Experiencing Data Spatially.

One of the main frustrations I have with architecture is that much of my work is unbuilt. Another way of saying this, is that it most of my career feels like I wasted my time on designing spaces that will ever be of use to anyone. So for a long time, I wanted to see if there was a way to change that. How can we keep the ideas we explored, even if it's not built. I've delved into virtual realms and games like Second Life. They were interesting experiments, but ultimately I decided simulated environments feel strange. Similarly, skeuomorphism was also explored in early iOS versions, when icons tried to simulate the real objects, like iBooks looked like bookshelves. But later versions steered away from skeuomorphic elements as users became familiar with mobile interfaces.

Space in a digital realm should not need to be the same space in the analog world. The relevant concepts can be kept, but they must be reinterpreted. For example, light and shadow in architecture is a key concept, but in the digital realm, is it key? Light and shadow should end up being a dialog about UI and translucency, visibility of layers, object interactions and shifting focus between digital elements. It should feel like there is light and shadow interplaying, even though there is none. Light and shadow for space means a play of dynamic contrast, a concept that can easily be translated into the realm of UI.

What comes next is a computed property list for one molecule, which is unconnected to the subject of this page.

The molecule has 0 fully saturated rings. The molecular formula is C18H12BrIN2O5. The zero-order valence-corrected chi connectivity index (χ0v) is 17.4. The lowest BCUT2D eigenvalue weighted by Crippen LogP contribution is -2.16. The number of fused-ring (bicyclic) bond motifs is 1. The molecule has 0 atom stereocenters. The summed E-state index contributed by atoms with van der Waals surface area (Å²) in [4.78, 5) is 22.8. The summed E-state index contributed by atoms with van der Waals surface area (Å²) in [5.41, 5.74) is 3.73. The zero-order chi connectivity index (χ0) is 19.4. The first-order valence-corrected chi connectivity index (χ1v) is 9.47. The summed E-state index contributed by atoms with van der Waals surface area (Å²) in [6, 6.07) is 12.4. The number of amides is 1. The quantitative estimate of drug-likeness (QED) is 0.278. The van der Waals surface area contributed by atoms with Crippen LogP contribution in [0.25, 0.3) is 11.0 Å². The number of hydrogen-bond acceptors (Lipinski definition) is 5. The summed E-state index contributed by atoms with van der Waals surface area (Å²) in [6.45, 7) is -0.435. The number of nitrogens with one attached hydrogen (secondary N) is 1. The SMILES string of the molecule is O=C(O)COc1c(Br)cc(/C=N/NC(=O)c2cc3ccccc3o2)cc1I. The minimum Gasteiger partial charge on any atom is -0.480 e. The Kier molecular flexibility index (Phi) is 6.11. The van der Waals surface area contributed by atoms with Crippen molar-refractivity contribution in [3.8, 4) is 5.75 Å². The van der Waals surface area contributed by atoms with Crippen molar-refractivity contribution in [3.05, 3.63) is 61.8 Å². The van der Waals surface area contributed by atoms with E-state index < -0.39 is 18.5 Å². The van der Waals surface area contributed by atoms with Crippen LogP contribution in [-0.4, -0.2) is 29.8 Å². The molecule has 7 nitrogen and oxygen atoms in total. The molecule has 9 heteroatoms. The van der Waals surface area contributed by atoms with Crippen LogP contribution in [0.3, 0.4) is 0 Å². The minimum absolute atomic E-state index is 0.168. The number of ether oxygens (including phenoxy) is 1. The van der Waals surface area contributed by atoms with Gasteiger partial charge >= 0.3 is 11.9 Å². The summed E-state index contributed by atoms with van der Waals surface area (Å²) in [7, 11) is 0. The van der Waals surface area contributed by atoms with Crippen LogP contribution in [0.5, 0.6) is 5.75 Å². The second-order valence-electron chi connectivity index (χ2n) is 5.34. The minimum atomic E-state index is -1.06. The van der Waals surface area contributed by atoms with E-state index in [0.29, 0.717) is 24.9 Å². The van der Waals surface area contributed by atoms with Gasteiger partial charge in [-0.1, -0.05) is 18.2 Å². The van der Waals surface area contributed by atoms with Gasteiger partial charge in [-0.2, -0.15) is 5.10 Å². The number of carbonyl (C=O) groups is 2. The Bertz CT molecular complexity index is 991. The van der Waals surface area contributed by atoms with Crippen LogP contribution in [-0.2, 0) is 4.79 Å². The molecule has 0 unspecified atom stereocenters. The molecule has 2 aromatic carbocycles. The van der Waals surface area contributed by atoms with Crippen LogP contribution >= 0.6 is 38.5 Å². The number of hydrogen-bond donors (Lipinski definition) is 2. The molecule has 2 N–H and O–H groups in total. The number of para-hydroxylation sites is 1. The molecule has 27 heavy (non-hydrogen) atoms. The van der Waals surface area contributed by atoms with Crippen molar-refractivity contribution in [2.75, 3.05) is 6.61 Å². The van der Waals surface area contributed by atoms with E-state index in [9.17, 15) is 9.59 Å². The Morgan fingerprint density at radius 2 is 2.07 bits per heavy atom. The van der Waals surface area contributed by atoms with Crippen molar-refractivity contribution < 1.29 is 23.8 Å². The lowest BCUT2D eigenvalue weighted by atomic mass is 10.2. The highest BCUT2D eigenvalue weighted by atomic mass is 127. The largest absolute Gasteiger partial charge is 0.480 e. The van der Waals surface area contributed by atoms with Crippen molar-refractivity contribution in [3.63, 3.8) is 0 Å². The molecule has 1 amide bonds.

So my approach for creating Inclr became about designing a sense of space using architectural principles, within the realm of UI. I find this incredibly interesting. I actually feel for the data in Inclr, much like I would feel for a nice urban space. Feeling for something or not is one of the key principles of Inclr. How does the space within Inclr feel? Does the UX feel like a journey where you aren't supposed to see the whole path, but are made to discover it. As Inclr grows, the number of pathways will grow into a digital landscape, an urban masterplan. Wouldn't that be just serene...

mind map generator